Expert: Rare Snake With 2 Heads Found in Virginia Has Died
WAYNESBORO, Va. (AP) — A wildlife expert says a rare, two-headed snake found several months ago in Virginia near the nation’s capital has died.
The Washington Post reports state herpetologist J.D. Kleopfer said in a social media post this week that the snake had died. He says it passed away peacefully last week for no apparent reason.
The copperhead snake was found in a northern Virginia neighborhood in September.
The Wildlife Center of Virginia previously said in a statement that an examination of the reptile found it had two tracheas and two esophagi, but shared one heart and a set of lungs. Biologists believe both heads were capable of biting and distributing venom.
Kleopfer says two-headed snakes are rare because they don’t live long in the wild.
Romanian Man Returns $100,000 Found in Secondhand Cabinet
BUCHAREST, Romania (AP) — A Romanian man was surprised to find 95,000 euros ($107,000) stashed inside a secondhand cabinet he’d bought — and promptly returned the money.
Adela Stanici told The Associated Press last Tuesday that her husband, a construction worker, had recently bought the cabinet from a popular online site. Days later, as she was making dinner, husband Samuel yelled: “Come and see what I’ve found,” and showed her a metal box in the cabinet stuffed with 500-euro notes.
She said the pair counted the money together: “We were shocked. We couldn’t sleep all night.”
“We thought it might be a trap, a setup, and we knew we had to get the money back to where it came from,” the mother of four said by telephone.
The husband traveled from their home, in the western village of Bichigi, to the city where the owner lived. The man revealed the cabinet had belonged to his recently deceased father.
Stanici said the man, who requested anonymity, “had no idea” about the money.
He traveled to their village without knowing how much money there was. “When he saw [it], he couldn’t believe it.”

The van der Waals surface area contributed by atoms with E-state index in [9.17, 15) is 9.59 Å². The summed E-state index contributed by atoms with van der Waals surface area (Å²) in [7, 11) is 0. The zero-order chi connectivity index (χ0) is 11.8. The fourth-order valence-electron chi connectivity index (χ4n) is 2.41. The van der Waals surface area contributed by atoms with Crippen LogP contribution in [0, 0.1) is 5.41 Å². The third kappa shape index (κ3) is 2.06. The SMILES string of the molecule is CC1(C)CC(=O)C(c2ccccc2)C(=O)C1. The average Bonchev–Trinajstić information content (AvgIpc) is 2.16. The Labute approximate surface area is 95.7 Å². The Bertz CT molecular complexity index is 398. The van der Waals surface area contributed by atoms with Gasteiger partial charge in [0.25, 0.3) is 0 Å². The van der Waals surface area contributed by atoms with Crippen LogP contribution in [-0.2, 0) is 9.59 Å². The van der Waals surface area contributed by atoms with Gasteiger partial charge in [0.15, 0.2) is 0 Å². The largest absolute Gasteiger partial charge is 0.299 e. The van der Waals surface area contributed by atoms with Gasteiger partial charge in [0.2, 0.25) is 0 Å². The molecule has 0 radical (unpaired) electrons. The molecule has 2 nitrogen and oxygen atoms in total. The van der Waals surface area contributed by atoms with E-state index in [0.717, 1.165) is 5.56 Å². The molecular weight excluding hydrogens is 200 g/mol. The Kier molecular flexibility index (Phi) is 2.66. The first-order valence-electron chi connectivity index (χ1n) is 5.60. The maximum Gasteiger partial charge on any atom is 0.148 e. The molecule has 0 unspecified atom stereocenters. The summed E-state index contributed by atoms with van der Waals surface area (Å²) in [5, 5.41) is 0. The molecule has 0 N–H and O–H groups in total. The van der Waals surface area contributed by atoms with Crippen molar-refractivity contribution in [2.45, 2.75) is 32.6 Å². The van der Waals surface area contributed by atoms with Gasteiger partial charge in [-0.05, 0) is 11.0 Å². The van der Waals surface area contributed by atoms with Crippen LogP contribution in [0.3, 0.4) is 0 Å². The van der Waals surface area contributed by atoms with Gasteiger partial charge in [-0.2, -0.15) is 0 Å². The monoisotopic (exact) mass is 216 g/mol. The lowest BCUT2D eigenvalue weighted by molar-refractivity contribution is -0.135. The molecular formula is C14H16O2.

She said he rewarded them for their honesty, without saying how much he gave them.
FBI Recreates Decoy Heads Alcatraz Inmates Used in Escape
SAN FRANCISCO (AP) — Half a century after a notorious prison escape from Alcatraz Island, the FBI has created replicas of decoy heads that inmates used to distract guards from a plan that still captivates researchers and tourists.
Authorities on Thursday unveiled 3-D-printed copies of the decoys that the inmates constructed using soap, plaster and human hair.
The inmates placed the decoys in their beds as decoys to make it appear they were in their cells, and climbed through a wall to escape the island prison in San Francisco Bay. The men were never found.
Another inmate also created a head but never made it out of the maximum-security prison that housed dangerous criminals and offenders with a history of escaping.
Authorities said they made the replicas to share with the public because the original decoys are fragile and are evidence in the still-open investigation into the escape by the U.S. Marshals Service.
“We understand the original items can’t be out here — they’ve got to be archived,” said John F. Ben-nett, FBI special agent in charge in San Francisco. “But we recognize that those items are also part of the rich and historic fabric and the landmark of this city.”
Bennett said a team from the FBI’s laboratory in Quantico, Virginia, traveled to San Francisco to scan the original decoys.
Employees at the lab donated their own hair to accurately re-create the original masks, which included human hair that the inmates had collected from the prison barber shop.
“The hair and the paint on here is exactly what the prisoners did,” Bennett said, showing the replicas brought to the island in black, waterproof cases.
The FBI investigated the prison break for 17 years before it was turned over to the Marshals Service.
The FBI hopes the public will soon be able to view the agency’s replicas, which were unveiled to some media outlets along with “Wanted” signs for the long-escaped inmates.
Authorities are investigating any and all credible leads, said Don O’Keefe, U.S. marshal for the Northern District of California.
“Some may believe that we’re chasing shadows, but our efforts are meant not just to perform due diligence, but to be a warning to other fugitives, that U.S. Marshals don’t give up because of the passing of time,” he said in a statement.